I think Fox Business’ Maria Bartiromo was speaking for all of us recently when she told Lindsey Graham “my viewers are frustrated” and asked “when are you going to send out subpoenas?”
The question just as easily could have been: when are you going to do something! Anything!
When is Bill Barr going to arrest someone! Anyone!
You get the picture.
We’re tired of waiting.
“My viewers are frustrated. They want some subpoenas. They want to see you do that deep dive into what took place. When can we expect your subpoenaing people and who are you going to get to come down and testify?”
Sen. Graham demurred and tried to play it off by claiming he was waiting for the Horowitz report to come out and that he would “build from there”.
Watch the short clip here:
Fox News had more:
Senate Judiciary Committee Chairman Lindsey Graham, R-S.C., vowed to expose the anonymous whistleblowers against President Trump if Democrats move forward with impeachment; at the same time, he warned against Trump having China pursue an investigation of Joe Biden.
A second unidentified whistleblower was confirmed Sunday morning, reportedly with firsthand information to support some of the allegations another whistleblower made in a complaint filed in August regarding a July 25 phone call between Trump and Ukrainian President Volodymyr Zelensky. Graham said that if Democrats follow through on their desire to impeach Trump, he will make sure that the whistleblowers will have to come forward and testify.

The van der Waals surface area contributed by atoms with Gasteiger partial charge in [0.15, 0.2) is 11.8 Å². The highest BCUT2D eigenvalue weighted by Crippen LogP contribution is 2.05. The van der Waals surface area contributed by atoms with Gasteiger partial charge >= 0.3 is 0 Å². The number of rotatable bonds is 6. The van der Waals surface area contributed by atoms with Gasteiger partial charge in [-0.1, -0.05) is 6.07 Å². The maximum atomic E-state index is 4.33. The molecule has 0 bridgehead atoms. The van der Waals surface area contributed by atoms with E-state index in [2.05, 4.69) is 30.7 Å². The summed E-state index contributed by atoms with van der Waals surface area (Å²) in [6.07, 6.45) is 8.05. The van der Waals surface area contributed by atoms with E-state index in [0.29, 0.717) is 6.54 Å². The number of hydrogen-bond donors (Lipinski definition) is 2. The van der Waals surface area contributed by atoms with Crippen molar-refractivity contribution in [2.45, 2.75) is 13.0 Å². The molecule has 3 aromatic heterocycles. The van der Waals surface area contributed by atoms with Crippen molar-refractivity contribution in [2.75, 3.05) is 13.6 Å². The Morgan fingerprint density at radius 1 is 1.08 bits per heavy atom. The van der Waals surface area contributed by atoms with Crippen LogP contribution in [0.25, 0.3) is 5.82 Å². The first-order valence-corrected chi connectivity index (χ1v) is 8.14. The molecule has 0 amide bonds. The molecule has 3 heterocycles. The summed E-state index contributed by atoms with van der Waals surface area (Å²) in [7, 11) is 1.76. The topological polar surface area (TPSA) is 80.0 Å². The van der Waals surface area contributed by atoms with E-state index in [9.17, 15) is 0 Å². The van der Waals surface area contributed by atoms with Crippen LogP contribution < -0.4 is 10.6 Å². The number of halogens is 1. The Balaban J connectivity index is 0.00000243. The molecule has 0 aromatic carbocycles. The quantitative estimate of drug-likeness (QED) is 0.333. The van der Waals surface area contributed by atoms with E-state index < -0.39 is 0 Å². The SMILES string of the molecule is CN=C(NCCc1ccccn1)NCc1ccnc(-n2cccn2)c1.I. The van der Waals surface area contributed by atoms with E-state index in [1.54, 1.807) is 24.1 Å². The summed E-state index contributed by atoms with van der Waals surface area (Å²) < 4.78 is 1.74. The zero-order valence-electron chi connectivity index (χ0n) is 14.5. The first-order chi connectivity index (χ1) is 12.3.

"Here’s what’s going to happen: if the whistleblowers' allegations are turned into an impeachment article it’s imperative that the whistleblower be interviewed in public, under oath, and cross-examined,” Graham told Fox News' "Sunday Morning Futures," promising that "if that doesn't happen in the House, I'll make sure it happens in the Senate."
Graham pointed to the need for Trump to be able to confront his accusers, saying, "There can be no valid impeachment process unless the president can confront the witnesses against him."
The complaint accused Trump of using military aid as leverage to pressure Ukraine into investigating Hunter Biden's business dealings with Ukrainian energy company Burisma Holdings, and former Vice President Joe Biden's efforts to have Ukraine fire the prosecutor who was investigating the firm.
"I think it’s ridiculous to say the president did something wrong based on the phone call," Graham said, adding that Trump did not suggest any quid pro quo tying the military aid to the Biden investigation, which was being spearheaded by Trump's personal attorney Rudy Giuliani.
Giuliani, meanwhile, has been vocal about alleged wrongdoing on the part of the Bidens in both Ukraine and China. The former New York City mayor claims that Hunter Biden received money from both Ukraine and China as part of a "pay for play" scheme to curry favor with the then-vice president. Trump has suggested that China should investigate Biden for the alleged corruption. Graham, however, advised against such a thing.
"I think that's a bad idea," Graham told host Maria Bartiromo. "I don't trust anything coming out of China against Biden, Trump, me or you."